Kanchan Couture fashion show with Belvedere, Hong Kong 2009
A fashion show with Belvedere, Hong Kong 2009
And now, the next chapter? Kanch hungers for international recognition. After all, "the whole idea behind [the label] is, eventually, to go to Paris." With equal measures of worldly ambition and personal history, creativity and business acumen, Kanch surely won't be waiting for long. Although, 'waiting' doesn't seem a word rightly associated with Kanch, who playfully calls herself "fashion's femme fatale". Kanch is merely awaiting the most logical time (working ferociously in the background) when Kanchan Couture is "ready" for the fashion shows and trade fairs. This suggests that the label has not quite caught up with Kanch's ambition. However, that's no bad thing for a designer who has the world set in her sights and a label that's only been around for 2 1/2 years, yet has already achieved so much.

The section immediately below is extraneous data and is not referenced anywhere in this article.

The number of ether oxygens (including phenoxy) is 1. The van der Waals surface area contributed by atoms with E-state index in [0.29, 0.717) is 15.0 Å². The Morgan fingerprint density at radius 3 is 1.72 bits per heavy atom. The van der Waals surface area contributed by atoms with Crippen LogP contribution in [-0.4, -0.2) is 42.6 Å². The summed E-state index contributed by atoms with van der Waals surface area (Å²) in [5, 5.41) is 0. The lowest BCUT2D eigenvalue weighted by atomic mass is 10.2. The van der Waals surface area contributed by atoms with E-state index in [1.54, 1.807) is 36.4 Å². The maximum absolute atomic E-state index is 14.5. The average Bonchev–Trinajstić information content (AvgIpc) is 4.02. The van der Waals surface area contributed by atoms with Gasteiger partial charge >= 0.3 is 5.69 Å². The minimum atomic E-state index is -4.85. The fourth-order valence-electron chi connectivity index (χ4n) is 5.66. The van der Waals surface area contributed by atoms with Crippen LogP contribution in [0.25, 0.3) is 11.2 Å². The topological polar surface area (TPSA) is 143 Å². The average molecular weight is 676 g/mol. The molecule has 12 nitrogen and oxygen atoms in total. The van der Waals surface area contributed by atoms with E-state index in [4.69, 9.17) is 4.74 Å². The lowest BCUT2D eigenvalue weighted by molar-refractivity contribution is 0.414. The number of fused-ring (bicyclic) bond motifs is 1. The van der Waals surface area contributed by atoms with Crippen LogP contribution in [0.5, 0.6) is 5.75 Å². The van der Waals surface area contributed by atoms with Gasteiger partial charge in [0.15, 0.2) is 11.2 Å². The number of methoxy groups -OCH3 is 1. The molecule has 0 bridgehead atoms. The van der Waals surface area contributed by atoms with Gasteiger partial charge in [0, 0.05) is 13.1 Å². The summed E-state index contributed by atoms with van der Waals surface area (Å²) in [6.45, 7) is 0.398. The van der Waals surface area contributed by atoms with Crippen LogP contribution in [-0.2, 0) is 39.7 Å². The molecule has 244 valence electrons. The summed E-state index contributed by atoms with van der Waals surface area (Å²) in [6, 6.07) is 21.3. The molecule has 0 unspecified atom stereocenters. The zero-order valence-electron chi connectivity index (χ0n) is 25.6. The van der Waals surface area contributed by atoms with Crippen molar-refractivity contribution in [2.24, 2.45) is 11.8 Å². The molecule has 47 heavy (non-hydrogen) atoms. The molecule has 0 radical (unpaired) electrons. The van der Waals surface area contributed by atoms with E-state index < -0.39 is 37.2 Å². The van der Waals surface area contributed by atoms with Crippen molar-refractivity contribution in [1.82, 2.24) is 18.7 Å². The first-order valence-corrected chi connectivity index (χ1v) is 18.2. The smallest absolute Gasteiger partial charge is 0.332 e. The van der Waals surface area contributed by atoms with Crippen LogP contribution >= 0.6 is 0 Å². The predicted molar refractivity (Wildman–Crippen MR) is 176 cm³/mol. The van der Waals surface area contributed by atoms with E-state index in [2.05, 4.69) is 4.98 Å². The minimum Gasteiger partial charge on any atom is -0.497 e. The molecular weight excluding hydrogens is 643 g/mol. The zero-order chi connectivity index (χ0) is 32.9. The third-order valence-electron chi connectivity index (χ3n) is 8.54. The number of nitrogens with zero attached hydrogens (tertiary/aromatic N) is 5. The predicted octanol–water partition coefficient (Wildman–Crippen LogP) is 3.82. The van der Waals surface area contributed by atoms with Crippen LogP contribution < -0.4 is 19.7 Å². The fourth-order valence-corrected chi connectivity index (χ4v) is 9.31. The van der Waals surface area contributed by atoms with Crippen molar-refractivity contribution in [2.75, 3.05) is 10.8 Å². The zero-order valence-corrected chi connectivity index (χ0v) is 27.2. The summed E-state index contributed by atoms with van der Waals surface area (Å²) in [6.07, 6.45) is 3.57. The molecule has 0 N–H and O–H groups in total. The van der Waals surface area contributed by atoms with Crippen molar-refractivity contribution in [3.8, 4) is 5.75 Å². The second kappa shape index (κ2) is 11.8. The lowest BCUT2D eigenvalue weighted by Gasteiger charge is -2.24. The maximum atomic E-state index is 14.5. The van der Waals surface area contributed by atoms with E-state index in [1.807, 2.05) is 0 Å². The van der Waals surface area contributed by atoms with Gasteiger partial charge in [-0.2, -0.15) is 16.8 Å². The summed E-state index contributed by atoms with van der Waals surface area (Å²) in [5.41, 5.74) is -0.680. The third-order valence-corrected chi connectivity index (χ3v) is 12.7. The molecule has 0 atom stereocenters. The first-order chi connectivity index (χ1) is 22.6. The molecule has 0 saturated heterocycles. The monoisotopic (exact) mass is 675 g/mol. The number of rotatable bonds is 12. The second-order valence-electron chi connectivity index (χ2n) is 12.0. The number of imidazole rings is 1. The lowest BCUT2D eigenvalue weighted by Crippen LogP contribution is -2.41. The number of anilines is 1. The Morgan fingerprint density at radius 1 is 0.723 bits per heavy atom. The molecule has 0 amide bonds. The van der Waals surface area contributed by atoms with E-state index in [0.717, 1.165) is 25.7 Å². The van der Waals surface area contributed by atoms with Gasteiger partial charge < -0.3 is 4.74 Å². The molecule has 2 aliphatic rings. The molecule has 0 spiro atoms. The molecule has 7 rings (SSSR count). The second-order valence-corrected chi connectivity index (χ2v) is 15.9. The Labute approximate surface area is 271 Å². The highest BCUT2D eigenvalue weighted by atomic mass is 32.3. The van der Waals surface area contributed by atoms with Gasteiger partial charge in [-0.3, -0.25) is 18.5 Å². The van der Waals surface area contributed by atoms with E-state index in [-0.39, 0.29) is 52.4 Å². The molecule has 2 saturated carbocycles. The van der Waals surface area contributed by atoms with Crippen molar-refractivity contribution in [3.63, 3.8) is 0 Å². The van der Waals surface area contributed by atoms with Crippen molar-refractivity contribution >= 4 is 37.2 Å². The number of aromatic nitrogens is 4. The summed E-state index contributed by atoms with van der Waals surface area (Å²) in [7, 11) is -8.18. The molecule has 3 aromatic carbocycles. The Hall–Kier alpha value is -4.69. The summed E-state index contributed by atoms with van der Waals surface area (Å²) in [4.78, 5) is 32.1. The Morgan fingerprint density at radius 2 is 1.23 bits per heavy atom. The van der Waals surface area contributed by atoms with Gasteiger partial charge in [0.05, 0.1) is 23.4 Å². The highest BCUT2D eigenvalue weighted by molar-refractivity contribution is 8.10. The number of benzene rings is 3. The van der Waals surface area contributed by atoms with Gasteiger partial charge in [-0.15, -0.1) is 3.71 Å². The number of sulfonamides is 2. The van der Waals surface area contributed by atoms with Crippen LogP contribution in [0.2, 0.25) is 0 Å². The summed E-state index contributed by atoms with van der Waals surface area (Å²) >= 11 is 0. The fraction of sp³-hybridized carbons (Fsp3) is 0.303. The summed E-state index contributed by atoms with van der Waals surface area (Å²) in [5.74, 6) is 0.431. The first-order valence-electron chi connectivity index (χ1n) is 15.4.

Kanchan Couture Bridal range
Kanchan Couture Bridal

Kanchan Couture comprises three ongoing collections, not including the sumptuous Kanchan Couture Bridal, with its own website (above). Smiling knowingly, Kanch explains how busy life gets and I feel both in awe of, and bewildered by her ability to build her brand in such a multi-faceted, speedy and successful way. For Kanch, powerful branding is the key to success; she believes "somebody amazing" has made Lady Gaga the "marketing machine" that she is and exclaims excitedly: "Oh, Prada. I think their branding is incredible". As I'm telling Kanch that I find her branding beautifully unique (below), I realise how much I'm enjoying her company; despite such an astute business mind, she is relaxed, warm and animated.

Kanchan Couture marketing